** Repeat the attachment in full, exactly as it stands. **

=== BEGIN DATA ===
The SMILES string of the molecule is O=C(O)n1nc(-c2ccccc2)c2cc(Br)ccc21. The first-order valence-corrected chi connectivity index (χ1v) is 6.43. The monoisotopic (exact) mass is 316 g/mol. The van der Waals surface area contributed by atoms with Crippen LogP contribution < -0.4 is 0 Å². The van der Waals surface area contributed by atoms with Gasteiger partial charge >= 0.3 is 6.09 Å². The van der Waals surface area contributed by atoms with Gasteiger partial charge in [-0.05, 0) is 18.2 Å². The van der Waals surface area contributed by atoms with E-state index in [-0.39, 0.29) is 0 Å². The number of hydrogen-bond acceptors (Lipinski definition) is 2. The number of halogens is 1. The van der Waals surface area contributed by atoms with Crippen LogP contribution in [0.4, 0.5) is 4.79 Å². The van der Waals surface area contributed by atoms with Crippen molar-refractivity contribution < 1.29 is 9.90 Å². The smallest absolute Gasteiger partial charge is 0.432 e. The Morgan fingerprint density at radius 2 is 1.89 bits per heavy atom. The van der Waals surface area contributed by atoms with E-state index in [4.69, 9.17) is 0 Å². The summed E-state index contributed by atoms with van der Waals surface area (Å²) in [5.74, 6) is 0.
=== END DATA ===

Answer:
The SMILES string of the molecule is O=C(O)n1nc(-c2ccccc2)c2cc(Br)ccc21. The first-order valence-corrected chi connectivity index (χ1v) is 6.43. The monoisotopic (exact) mass is 316 g/mol. The van der Waals surface area contributed by atoms with Crippen LogP contribution < -0.4 is 0 Å². The van der Waals surface area contributed by atoms with Gasteiger partial charge >= 0.3 is 6.09 Å². The van der Waals surface area contributed by atoms with Gasteiger partial charge in [-0.05, 0) is 18.2 Å². The van der Waals surface area contributed by atoms with E-state index in [-0.39, 0.29) is 0 Å². The number of hydrogen-bond acceptors (Lipinski definition) is 2. The number of halogens is 1. The van der Waals surface area contributed by atoms with Crippen LogP contribution in [0.4, 0.5) is 4.79 Å². The van der Waals surface area contributed by atoms with Crippen molar-refractivity contribution < 1.29 is 9.90 Å². The smallest absolute Gasteiger partial charge is 0.432 e. The Morgan fingerprint density at radius 2 is 1.89 bits per heavy atom. The van der Waals surface area contributed by atoms with E-state index in [4.69, 9.17) is 0 Å². The summed E-state index contributed by atoms with van der Waals surface area (Å²) in [5.74, 6) is 0.